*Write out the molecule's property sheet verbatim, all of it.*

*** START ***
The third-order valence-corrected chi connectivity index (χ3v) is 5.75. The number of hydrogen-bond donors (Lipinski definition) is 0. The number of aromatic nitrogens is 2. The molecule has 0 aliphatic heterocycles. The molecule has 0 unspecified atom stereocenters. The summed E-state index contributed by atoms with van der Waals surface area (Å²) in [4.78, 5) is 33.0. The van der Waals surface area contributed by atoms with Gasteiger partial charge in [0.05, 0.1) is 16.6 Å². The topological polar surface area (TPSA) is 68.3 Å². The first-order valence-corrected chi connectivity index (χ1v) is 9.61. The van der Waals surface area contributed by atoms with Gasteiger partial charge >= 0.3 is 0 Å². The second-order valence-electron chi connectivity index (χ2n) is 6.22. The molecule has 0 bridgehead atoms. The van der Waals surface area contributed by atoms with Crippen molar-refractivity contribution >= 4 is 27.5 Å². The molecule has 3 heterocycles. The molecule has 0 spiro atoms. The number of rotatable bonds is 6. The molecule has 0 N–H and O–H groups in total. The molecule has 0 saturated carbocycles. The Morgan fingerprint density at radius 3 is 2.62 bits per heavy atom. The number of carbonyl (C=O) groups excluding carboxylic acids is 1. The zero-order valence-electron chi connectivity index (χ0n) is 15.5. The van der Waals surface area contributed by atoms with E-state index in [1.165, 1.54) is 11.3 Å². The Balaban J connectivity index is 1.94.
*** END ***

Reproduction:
The third-order valence-corrected chi connectivity index (χ3v) is 5.75. The number of hydrogen-bond donors (Lipinski definition) is 0. The number of aromatic nitrogens is 2. The molecule has 0 aliphatic heterocycles. The molecule has 0 unspecified atom stereocenters. The summed E-state index contributed by atoms with van der Waals surface area (Å²) in [4.78, 5) is 33.0. The van der Waals surface area contributed by atoms with Gasteiger partial charge in [0.05, 0.1) is 16.6 Å². The topological polar surface area (TPSA) is 68.3 Å². The first-order valence-corrected chi connectivity index (χ1v) is 9.61. The van der Waals surface area contributed by atoms with Gasteiger partial charge >= 0.3 is 0 Å². The second-order valence-electron chi connectivity index (χ2n) is 6.22. The molecule has 0 bridgehead atoms. The van der Waals surface area contributed by atoms with Crippen molar-refractivity contribution >= 4 is 27.5 Å². The molecule has 3 heterocycles. The molecule has 0 spiro atoms. The number of rotatable bonds is 6. The molecule has 0 N–H and O–H groups in total. The molecule has 0 saturated carbocycles. The Morgan fingerprint density at radius 3 is 2.62 bits per heavy atom. The number of carbonyl (C=O) groups excluding carboxylic acids is 1. The zero-order valence-electron chi connectivity index (χ0n) is 15.5. The van der Waals surface area contributed by atoms with E-state index in [1.165, 1.54) is 11.3 Å². The Balaban J connectivity index is 1.94.